Driving through this part of Louisiana you can pass four prisons in less than an hour. “The spirit of every age,” writes Eric Schlosser, “is manifest in its public works.” So this is who we are, the jailers, the jailed. This is the spirit of our age.
“You won’t be back will you,” asked the inmate who told me he wanted to be a success.
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Try to remember it the way it was. Try to remember what I wore when I visited the prisons. Trying to remember how tall was my boy then. What books I was teaching. Trying to remember how I hoped to add one true and lonely word to the host of texts that bear upon incarceration.
Something about the extra-realism of that peculiar institution caused me to balk, also the resistance of poetry to the conventions of evidentiary writing, notwithstanding top-notch examples to the contrary: Mandelstam, Akhmatova, Wilde, Valéry, Celan, Desnos, et al. After all, I am not them. She asked me to come down, my friend the photographer and I went, and then I wanted to see whether my art could handle that hoe.
Trying to remember how my skin felt when I opened an envelope of proofs of Deborah Luster’s intimate aluminum portraits of the inmates at Transylvania (the site of East Carroll Parish Prison Farm, a minimum-security male prison, now closed); then Angola (the site of Louisiana State Penitentiary, maximum security, ever-growing); then St. Gabriel (the site of the Louisiana Correctional Institution for Women, the LCIW). I was electrified by the first face—a young, handsome man blowing smoke out of his nose. Behind every anonymous number, a very specific face.
On the phone my friend had described to me the rich Delta grounds of Angola, 18,000 acres. Angola, where the topsoil is measured not in inches but feet. The former sugarcane plantation lies at the confluence of rivers and borderland of the vermin-and-vine-choked Tunica Hills. Grey pelicans nest on the two prison lakes; alongside the airstrip are the grading sheds, the endless fields of okra and corn. Then there’s the prison museum, the prison radio station, the prison monthly magazine; the tracking horses and tracking dogs trained by inmates… and the tree-lined neighborhood of free-world residents, their children bused outside the fence to school. Then the immaculate cinderblock buildings that house the inmates, the administration building, and the death house; the greenhouse and extensive flower beds—take away the fencing and it resembles nothing so much as a college campus. The men in maximum number more than the men who lived in my hometown. Then there’s the geriatric unit, the award-winning hospice program; the caisson the inmates built to bear the dead in the hand-built coffins to one of the two graveyards inside the prison. In the old burial ground most graves are not identified by name. The caisson is pulled by draft horses, French Quarter style. When the champion of the prison rodeo had a heart attack in the fields, a riderless horse led the final procession. The celebrated inmate’s uniform was “retired” to the prison museum.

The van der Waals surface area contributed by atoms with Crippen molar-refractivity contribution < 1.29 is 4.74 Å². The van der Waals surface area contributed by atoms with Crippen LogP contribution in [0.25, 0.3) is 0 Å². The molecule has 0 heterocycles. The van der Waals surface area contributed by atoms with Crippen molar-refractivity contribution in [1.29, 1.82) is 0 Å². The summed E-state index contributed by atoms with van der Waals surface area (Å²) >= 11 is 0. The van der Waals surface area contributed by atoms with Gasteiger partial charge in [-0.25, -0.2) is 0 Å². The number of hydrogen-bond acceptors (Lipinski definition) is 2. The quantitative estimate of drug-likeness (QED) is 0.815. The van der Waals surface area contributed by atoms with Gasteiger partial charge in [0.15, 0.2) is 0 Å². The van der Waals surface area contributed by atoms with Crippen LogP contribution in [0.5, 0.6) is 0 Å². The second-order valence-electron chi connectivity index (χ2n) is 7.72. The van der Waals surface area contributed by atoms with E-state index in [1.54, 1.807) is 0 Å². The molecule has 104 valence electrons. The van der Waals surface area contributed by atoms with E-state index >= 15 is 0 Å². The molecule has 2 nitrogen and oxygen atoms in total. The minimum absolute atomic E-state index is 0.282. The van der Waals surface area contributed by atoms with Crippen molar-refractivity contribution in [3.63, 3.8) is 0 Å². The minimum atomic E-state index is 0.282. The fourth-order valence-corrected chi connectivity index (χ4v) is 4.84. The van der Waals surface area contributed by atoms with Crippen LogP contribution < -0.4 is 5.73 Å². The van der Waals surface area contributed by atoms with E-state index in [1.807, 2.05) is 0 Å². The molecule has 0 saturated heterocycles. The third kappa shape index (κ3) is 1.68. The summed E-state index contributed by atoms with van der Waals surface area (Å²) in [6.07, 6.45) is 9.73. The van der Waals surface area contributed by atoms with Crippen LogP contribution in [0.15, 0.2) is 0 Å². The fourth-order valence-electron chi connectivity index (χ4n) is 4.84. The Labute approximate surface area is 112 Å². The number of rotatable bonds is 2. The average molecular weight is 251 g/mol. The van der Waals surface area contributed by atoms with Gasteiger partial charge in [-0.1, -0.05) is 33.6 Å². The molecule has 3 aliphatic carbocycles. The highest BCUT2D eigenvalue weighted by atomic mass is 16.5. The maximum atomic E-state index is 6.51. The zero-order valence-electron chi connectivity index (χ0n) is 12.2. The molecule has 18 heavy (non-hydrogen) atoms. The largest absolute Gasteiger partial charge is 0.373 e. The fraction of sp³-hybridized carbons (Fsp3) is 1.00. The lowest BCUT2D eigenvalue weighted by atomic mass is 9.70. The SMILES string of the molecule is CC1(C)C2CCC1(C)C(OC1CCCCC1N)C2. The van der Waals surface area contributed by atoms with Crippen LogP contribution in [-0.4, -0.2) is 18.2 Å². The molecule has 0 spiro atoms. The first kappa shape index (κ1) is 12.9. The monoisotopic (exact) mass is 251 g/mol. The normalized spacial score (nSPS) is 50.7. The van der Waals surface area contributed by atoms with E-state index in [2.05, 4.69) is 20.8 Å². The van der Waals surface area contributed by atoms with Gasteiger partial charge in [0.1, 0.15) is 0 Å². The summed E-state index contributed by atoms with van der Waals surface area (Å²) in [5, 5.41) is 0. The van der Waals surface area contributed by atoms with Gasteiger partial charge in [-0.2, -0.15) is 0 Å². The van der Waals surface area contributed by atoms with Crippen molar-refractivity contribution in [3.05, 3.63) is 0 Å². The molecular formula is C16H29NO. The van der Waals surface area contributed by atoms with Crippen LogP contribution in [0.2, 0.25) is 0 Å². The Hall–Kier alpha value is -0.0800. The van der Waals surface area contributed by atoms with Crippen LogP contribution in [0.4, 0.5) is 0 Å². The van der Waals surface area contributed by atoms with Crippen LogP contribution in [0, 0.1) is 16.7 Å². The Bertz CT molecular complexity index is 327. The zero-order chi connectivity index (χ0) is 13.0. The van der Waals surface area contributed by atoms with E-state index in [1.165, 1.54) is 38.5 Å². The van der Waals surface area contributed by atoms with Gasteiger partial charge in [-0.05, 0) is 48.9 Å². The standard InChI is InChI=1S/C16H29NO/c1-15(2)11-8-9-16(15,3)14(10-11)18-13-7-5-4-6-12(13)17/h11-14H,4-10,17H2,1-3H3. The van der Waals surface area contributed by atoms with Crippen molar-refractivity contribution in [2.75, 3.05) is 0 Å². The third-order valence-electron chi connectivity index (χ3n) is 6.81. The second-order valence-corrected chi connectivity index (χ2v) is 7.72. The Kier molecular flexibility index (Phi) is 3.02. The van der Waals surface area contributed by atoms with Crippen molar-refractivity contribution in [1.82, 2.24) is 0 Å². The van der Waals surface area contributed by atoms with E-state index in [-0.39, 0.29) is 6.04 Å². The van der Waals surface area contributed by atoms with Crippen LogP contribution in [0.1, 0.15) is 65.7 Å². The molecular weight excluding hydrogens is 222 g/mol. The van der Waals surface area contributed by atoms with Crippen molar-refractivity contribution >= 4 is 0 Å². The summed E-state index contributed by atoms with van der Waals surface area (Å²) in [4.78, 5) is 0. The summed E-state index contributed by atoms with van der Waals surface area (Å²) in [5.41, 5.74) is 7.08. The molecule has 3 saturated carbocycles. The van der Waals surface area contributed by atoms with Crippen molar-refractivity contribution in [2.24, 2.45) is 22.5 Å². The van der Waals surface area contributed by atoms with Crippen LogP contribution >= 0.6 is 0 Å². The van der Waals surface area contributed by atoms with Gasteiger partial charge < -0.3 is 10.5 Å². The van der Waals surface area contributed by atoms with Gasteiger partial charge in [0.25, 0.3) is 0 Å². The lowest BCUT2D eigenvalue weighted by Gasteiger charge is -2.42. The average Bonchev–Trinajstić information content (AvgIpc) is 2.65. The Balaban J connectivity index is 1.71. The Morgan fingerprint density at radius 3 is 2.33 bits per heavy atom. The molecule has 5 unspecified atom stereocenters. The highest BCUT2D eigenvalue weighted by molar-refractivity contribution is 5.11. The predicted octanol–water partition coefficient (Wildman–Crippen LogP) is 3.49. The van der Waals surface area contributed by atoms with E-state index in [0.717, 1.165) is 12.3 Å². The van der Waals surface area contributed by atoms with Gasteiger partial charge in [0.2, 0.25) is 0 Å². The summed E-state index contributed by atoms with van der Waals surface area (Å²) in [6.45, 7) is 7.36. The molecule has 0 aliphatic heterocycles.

Everything about Louisiana seems to constitute itself differently from everywhere else in the Union: the food, the idiom, the stuff in the trees, the critters in the water, and the laws, Napoleonic, not mother-country common law. The prisons inevitably mirror differences found in the free world. Where they came up with their mirrors is another mystery. (In maximum, they are made of metal.) The definition of the face is a memory.
Vivid to me is Debbie saying that at the trial of her mother’s murderer, she looked around and saw the people sitting on separate sides of the courtroom, the way they do at a wedding, the bride’s people, the groom’s people, and she tried to take in the damage radiating through the distinct lines—the perpetrator’s side, the victim’s side.